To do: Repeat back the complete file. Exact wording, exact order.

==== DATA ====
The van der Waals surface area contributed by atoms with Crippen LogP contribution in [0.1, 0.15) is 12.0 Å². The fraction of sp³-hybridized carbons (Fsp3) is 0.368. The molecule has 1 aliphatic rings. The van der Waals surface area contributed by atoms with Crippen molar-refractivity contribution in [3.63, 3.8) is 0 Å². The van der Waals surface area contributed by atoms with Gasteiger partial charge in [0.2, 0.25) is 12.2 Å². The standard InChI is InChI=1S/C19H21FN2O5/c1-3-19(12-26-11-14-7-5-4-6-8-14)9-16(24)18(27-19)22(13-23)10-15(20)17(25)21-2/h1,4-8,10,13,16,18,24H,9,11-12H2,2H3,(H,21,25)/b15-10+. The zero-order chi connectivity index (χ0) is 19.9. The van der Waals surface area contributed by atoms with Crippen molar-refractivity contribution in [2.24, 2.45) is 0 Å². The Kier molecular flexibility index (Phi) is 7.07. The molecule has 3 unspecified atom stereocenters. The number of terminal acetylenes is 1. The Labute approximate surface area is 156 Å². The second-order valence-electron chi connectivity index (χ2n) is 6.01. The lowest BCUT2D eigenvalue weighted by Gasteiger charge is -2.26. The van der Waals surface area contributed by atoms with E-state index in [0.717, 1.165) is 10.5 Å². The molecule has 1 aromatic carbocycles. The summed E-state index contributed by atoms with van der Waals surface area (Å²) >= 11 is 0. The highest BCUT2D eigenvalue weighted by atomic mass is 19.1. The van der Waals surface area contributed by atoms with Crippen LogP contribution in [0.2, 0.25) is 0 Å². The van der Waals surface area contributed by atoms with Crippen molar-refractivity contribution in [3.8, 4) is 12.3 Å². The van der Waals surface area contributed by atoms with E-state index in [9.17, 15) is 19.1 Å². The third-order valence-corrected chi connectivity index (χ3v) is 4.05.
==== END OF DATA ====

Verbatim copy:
The van der Waals surface area contributed by atoms with Crippen LogP contribution in [0.1, 0.15) is 12.0 Å². The fraction of sp³-hybridized carbons (Fsp3) is 0.368. The molecule has 1 aliphatic rings. The van der Waals surface area contributed by atoms with Crippen molar-refractivity contribution in [3.63, 3.8) is 0 Å². The van der Waals surface area contributed by atoms with Gasteiger partial charge in [0.2, 0.25) is 12.2 Å². The standard InChI is InChI=1S/C19H21FN2O5/c1-3-19(12-26-11-14-7-5-4-6-8-14)9-16(24)18(27-19)22(13-23)10-15(20)17(25)21-2/h1,4-8,10,13,16,18,24H,9,11-12H2,2H3,(H,21,25)/b15-10+. The zero-order chi connectivity index (χ0) is 19.9. The van der Waals surface area contributed by atoms with Crippen molar-refractivity contribution in [2.24, 2.45) is 0 Å². The Kier molecular flexibility index (Phi) is 7.07. The molecule has 3 unspecified atom stereocenters. The number of terminal acetylenes is 1. The Labute approximate surface area is 156 Å². The second-order valence-electron chi connectivity index (χ2n) is 6.01. The lowest BCUT2D eigenvalue weighted by Gasteiger charge is -2.26. The van der Waals surface area contributed by atoms with E-state index in [0.717, 1.165) is 10.5 Å². The molecule has 1 aromatic carbocycles. The summed E-state index contributed by atoms with van der Waals surface area (Å²) >= 11 is 0. The highest BCUT2D eigenvalue weighted by atomic mass is 19.1. The van der Waals surface area contributed by atoms with Crippen LogP contribution in [0.2, 0.25) is 0 Å². The van der Waals surface area contributed by atoms with Crippen molar-refractivity contribution in [3.8, 4) is 12.3 Å². The van der Waals surface area contributed by atoms with E-state index in [9.17, 15) is 19.1 Å². The third-order valence-corrected chi connectivity index (χ3v) is 4.05.